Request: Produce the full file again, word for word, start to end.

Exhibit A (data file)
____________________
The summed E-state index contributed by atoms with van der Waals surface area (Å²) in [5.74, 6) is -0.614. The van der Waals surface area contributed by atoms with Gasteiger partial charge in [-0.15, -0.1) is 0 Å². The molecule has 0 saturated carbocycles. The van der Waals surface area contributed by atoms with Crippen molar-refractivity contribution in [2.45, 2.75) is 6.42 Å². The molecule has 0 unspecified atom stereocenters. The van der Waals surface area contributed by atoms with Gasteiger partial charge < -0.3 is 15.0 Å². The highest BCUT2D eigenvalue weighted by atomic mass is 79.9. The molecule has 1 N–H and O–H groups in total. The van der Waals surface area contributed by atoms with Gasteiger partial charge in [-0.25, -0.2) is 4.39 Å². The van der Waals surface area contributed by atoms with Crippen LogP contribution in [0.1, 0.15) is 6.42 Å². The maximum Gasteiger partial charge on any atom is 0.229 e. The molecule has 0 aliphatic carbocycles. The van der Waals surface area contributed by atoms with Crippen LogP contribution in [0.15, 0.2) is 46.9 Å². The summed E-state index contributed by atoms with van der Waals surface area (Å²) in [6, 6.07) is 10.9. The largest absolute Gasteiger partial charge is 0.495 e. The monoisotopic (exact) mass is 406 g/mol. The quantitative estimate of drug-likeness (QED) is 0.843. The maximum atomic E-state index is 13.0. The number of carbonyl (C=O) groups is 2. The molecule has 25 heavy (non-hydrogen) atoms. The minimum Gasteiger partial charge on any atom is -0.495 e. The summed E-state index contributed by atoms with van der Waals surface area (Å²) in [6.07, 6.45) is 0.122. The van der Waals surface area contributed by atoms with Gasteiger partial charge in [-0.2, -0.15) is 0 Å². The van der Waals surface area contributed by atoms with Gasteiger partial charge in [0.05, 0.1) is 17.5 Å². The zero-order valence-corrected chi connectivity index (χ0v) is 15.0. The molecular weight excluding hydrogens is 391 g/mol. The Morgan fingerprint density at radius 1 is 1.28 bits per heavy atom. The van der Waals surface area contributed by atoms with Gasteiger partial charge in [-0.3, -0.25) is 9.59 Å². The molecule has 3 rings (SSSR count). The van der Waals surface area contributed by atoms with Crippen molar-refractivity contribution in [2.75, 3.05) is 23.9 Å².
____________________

The summed E-state index contributed by atoms with van der Waals surface area (Å²) in [5.74, 6) is -0.614. The van der Waals surface area contributed by atoms with Gasteiger partial charge in [-0.15, -0.1) is 0 Å². The molecule has 0 saturated carbocycles. The van der Waals surface area contributed by atoms with Crippen molar-refractivity contribution in [2.45, 2.75) is 6.42 Å². The molecule has 0 unspecified atom stereocenters. The van der Waals surface area contributed by atoms with Gasteiger partial charge < -0.3 is 15.0 Å². The highest BCUT2D eigenvalue weighted by atomic mass is 79.9. The molecule has 1 N–H and O–H groups in total. The van der Waals surface area contributed by atoms with Gasteiger partial charge in [-0.25, -0.2) is 4.39 Å². The van der Waals surface area contributed by atoms with Crippen LogP contribution in [0.1, 0.15) is 6.42 Å². The maximum Gasteiger partial charge on any atom is 0.229 e. The molecule has 0 aliphatic carbocycles. The van der Waals surface area contributed by atoms with Crippen LogP contribution in [0.15, 0.2) is 46.9 Å². The summed E-state index contributed by atoms with van der Waals surface area (Å²) in [6, 6.07) is 10.9. The largest absolute Gasteiger partial charge is 0.495 e. The monoisotopic (exact) mass is 406 g/mol. The quantitative estimate of drug-likeness (QED) is 0.843. The maximum atomic E-state index is 13.0. The number of carbonyl (C=O) groups is 2. The molecule has 25 heavy (non-hydrogen) atoms. The minimum Gasteiger partial charge on any atom is -0.495 e. The summed E-state index contributed by atoms with van der Waals surface area (Å²) in [6.07, 6.45) is 0.122. The van der Waals surface area contributed by atoms with Gasteiger partial charge in [-0.2, -0.15) is 0 Å². The van der Waals surface area contributed by atoms with Gasteiger partial charge in [0.05, 0.1) is 17.5 Å². The zero-order valence-corrected chi connectivity index (χ0v) is 15.0. The molecular weight excluding hydrogens is 391 g/mol. The Morgan fingerprint density at radius 1 is 1.28 bits per heavy atom. The van der Waals surface area contributed by atoms with Gasteiger partial charge in [-0.3, -0.25) is 9.59 Å². The molecule has 3 rings (SSSR count). The van der Waals surface area contributed by atoms with Crippen molar-refractivity contribution in [2.75, 3.05) is 23.9 Å².